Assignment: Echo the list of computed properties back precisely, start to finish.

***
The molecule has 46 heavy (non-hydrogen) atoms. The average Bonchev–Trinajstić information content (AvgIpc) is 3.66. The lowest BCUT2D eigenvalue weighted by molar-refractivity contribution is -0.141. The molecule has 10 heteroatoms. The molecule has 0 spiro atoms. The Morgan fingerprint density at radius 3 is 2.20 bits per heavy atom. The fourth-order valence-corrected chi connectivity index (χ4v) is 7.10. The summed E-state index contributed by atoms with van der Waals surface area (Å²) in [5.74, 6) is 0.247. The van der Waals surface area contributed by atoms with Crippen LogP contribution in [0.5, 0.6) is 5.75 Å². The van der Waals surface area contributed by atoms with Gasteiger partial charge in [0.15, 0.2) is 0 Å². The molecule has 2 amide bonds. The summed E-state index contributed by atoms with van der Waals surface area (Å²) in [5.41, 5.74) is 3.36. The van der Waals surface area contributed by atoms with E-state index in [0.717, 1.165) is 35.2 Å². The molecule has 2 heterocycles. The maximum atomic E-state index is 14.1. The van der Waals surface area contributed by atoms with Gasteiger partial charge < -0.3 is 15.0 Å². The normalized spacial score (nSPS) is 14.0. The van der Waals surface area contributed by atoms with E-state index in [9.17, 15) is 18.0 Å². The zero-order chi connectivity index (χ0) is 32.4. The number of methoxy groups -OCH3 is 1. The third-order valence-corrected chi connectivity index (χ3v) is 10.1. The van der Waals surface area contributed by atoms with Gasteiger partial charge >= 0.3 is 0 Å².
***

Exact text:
The molecule has 46 heavy (non-hydrogen) atoms. The average Bonchev–Trinajstić information content (AvgIpc) is 3.66. The lowest BCUT2D eigenvalue weighted by molar-refractivity contribution is -0.141. The molecule has 10 heteroatoms. The molecule has 0 spiro atoms. The Morgan fingerprint density at radius 3 is 2.20 bits per heavy atom. The fourth-order valence-corrected chi connectivity index (χ4v) is 7.10. The summed E-state index contributed by atoms with van der Waals surface area (Å²) in [5.74, 6) is 0.247. The van der Waals surface area contributed by atoms with Crippen LogP contribution in [0.5, 0.6) is 5.75 Å². The van der Waals surface area contributed by atoms with Gasteiger partial charge in [0.15, 0.2) is 0 Å². The molecule has 2 amide bonds. The summed E-state index contributed by atoms with van der Waals surface area (Å²) in [5.41, 5.74) is 3.36. The van der Waals surface area contributed by atoms with E-state index in [0.717, 1.165) is 35.2 Å². The molecule has 2 heterocycles. The maximum atomic E-state index is 14.1. The van der Waals surface area contributed by atoms with Gasteiger partial charge < -0.3 is 15.0 Å². The normalized spacial score (nSPS) is 14.0. The van der Waals surface area contributed by atoms with E-state index in [9.17, 15) is 18.0 Å². The zero-order chi connectivity index (χ0) is 32.4. The number of methoxy groups -OCH3 is 1. The third-order valence-corrected chi connectivity index (χ3v) is 10.1. The van der Waals surface area contributed by atoms with Gasteiger partial charge >= 0.3 is 0 Å².